This is a shameless attempt to save the the most advanced civilization in
history from imminent self destruction by eliminating carbon emission,
dependence on foreign sources of fuel,obesity, hypertension and diabetes.
Cycling accomplishes all those things at once and helps us develop a better
understanding of ourselves, each other and our relationship to the cosmos.

Oh, horse puckey!
I like to ride bikes, have been doing it all my life.
The rest of that crap is just a fringe benefit,
and the blogosphere gives me a chance to share my interior
monologue with virtual rather than imaginary friends.

Monday, August 14, 2017

How fast is your bike, really?

    I've wondered about that since I don't use a computer on any of my bikes.  People talk about it all the time at group, club and charity rides.  So I assume it's important.  A more important question to me is how much difference do I experience from one bike to another under normal riding conditions.
I decided to take the same route, at the same time of day in the same weather conditions and just ride however I am comfortable on each bike.  I wasn't going to do an all out time trial pace or attempt to get everything out of the bike, just ride at my normal cadence to see if size, weight and tire size made a substantial difference under normal riding conditions.  It makes sense that given a constant cadence, one would be faster on a lighter bike with smaller firmer tires because you would ride in a higher gear .  But how much faster?    Using Map My Ride out of sight in my pocket I rode a length of MUP which is paved and set on a North to South route.  Making the route and returning, the effect of the prevailing west wind would be negligible.  Riding the 7 mile route:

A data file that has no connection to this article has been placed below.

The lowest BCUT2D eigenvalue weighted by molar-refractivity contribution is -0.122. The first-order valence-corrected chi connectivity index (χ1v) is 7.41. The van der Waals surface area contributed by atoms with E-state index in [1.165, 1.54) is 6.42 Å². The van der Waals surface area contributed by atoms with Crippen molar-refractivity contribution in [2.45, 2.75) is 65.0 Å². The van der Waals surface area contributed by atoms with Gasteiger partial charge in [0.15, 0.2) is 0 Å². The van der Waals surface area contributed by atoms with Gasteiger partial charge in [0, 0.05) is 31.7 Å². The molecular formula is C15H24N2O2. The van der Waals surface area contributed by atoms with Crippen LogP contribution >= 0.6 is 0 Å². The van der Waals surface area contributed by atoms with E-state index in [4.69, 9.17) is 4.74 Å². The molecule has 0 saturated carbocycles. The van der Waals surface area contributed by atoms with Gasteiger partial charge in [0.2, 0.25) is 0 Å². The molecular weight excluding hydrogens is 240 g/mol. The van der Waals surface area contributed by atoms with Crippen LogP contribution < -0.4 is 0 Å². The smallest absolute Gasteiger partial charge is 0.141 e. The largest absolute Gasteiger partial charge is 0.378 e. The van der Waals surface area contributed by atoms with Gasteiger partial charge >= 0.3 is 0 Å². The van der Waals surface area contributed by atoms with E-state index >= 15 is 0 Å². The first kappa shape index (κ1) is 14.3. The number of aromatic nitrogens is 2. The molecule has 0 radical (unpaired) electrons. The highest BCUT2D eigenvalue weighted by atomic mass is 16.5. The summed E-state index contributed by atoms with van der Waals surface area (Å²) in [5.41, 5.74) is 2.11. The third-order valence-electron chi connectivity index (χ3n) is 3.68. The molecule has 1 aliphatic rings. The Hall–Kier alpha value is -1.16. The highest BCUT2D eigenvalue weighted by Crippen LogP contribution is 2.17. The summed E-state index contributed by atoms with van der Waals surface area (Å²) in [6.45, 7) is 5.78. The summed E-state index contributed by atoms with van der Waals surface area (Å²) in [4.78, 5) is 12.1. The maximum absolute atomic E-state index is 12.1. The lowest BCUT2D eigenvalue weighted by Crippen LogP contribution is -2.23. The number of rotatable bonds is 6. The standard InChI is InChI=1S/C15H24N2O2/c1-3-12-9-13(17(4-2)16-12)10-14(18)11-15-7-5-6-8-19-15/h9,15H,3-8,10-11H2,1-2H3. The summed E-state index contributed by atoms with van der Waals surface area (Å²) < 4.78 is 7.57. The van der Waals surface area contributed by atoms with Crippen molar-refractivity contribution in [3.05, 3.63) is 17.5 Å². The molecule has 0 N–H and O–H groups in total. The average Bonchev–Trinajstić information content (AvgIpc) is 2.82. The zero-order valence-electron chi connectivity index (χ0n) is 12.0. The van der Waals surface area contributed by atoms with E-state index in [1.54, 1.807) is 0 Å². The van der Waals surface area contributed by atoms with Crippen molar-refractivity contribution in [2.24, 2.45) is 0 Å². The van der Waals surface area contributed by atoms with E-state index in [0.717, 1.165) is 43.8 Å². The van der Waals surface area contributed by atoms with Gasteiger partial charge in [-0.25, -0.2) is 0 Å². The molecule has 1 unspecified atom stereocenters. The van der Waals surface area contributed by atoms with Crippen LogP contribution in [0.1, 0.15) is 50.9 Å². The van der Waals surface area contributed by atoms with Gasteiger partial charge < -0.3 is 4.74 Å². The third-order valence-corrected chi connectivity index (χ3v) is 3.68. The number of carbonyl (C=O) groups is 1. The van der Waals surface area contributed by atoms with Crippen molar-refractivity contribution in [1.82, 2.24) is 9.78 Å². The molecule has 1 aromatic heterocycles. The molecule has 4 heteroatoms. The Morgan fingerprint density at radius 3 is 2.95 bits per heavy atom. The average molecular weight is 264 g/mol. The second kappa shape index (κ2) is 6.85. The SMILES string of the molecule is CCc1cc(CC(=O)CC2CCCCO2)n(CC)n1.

my '87 Trek, a 21 pound road bike with
 25 mm Panaracer tires inflated to120PSI,
 clocked a blistering 14.9 MPH.
 Sam Hillborne, a 24.5 pound bike with
 32mm Panaracer tires
inflated to 95PSI, carried me at 14.5 MPH.
 The Hunqapillar, a 30+ pound 29er touring bike
with 50mm Schwalbe Big Ben tires inflated to 75 PSI,
 lumbered in comfortably at 14.2 MPH.
Byron, my Soma mixte, a 27 pound city bike
 with 35 mm 650B Schwalbe Kojak tires
inflated to 95 PSI, took me around at 13.5MPH.
     Now what does all this mean?  It's a totally intuitive, empirical study confirming that I ride pretty consistently on most equipment.  It was a short distance, I didn't monitor my heart rate or anything, but the results were pretty predictable.  Two things were a bit surprising.  The difference between the fastest 3 was so narrow.  That may widen or narrow more over longer distances, I don't know, but I was expecting something like a mile per hour difference between each of them.  It's also a blow to common bike wisdom that the slowest bike was not the heaviest, nor did it have the biggest, softest tires.  What might be at play there is the other equipment.  Byron, the Buena Vista, has a dyno hub in front, which creates more resistance, and a Nuvinci drivetrain which is hydraulic and has a completely top secret and unknown efficiency rating.   
      In the great scheme of things it will make for interesting reactions from spandex hamsters determined that over equipping is everything.


  1. conclusion: the bike most would've picked as fastest was the fastest :p :p

    1. That's true, but the question is:is that little increase of speed worth more than the comfort provided by the slower bike?